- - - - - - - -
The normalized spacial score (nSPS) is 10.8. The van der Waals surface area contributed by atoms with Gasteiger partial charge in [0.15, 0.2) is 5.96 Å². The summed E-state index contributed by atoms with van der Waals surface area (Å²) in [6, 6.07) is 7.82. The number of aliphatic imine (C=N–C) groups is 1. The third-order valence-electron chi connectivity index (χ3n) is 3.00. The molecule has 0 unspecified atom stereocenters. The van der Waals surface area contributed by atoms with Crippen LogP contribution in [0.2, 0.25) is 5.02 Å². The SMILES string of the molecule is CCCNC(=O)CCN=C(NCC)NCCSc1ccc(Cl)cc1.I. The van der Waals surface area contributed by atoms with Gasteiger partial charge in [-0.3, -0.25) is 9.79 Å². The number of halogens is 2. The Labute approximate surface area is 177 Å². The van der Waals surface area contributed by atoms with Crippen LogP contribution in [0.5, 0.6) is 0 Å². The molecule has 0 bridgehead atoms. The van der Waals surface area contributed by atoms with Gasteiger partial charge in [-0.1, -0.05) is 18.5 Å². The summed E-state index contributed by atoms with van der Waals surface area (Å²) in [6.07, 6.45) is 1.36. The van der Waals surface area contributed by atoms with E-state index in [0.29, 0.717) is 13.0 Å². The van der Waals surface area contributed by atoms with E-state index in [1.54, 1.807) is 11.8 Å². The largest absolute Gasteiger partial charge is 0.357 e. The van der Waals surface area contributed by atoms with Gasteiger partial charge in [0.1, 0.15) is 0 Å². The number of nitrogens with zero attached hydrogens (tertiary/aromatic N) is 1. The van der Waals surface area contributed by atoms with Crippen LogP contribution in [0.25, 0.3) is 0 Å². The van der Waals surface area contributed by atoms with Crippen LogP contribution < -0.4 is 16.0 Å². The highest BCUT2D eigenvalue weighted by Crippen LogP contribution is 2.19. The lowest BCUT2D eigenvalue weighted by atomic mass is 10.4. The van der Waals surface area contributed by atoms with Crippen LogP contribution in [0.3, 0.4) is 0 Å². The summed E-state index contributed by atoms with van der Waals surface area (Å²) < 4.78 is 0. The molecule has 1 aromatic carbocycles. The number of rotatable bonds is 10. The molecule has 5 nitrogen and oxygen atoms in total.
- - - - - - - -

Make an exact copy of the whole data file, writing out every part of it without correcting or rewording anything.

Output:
The normalized spacial score (nSPS) is 10.8. The van der Waals surface area contributed by atoms with Gasteiger partial charge in [0.15, 0.2) is 5.96 Å². The summed E-state index contributed by atoms with van der Waals surface area (Å²) in [6, 6.07) is 7.82. The number of aliphatic imine (C=N–C) groups is 1. The third-order valence-electron chi connectivity index (χ3n) is 3.00. The molecule has 0 unspecified atom stereocenters. The van der Waals surface area contributed by atoms with Crippen LogP contribution in [0.2, 0.25) is 5.02 Å². The SMILES string of the molecule is CCCNC(=O)CCN=C(NCC)NCCSc1ccc(Cl)cc1.I. The van der Waals surface area contributed by atoms with Gasteiger partial charge in [-0.3, -0.25) is 9.79 Å². The number of halogens is 2. The Labute approximate surface area is 177 Å². The van der Waals surface area contributed by atoms with Crippen LogP contribution in [0.5, 0.6) is 0 Å². The molecule has 0 bridgehead atoms. The van der Waals surface area contributed by atoms with Gasteiger partial charge in [-0.1, -0.05) is 18.5 Å². The summed E-state index contributed by atoms with van der Waals surface area (Å²) in [6.07, 6.45) is 1.36. The van der Waals surface area contributed by atoms with E-state index in [0.29, 0.717) is 13.0 Å². The van der Waals surface area contributed by atoms with E-state index in [1.54, 1.807) is 11.8 Å². The largest absolute Gasteiger partial charge is 0.357 e. The van der Waals surface area contributed by atoms with Gasteiger partial charge in [0.1, 0.15) is 0 Å². The number of nitrogens with zero attached hydrogens (tertiary/aromatic N) is 1. The van der Waals surface area contributed by atoms with Crippen LogP contribution in [0.25, 0.3) is 0 Å². The van der Waals surface area contributed by atoms with Crippen LogP contribution < -0.4 is 16.0 Å². The highest BCUT2D eigenvalue weighted by Crippen LogP contribution is 2.19. The lowest BCUT2D eigenvalue weighted by atomic mass is 10.4. The van der Waals surface area contributed by atoms with Crippen LogP contribution in [0.3, 0.4) is 0 Å². The summed E-state index contributed by atoms with van der Waals surface area (Å²) < 4.78 is 0. The molecule has 1 aromatic carbocycles. The number of rotatable bonds is 10. The molecule has 5 nitrogen and oxygen atoms in total.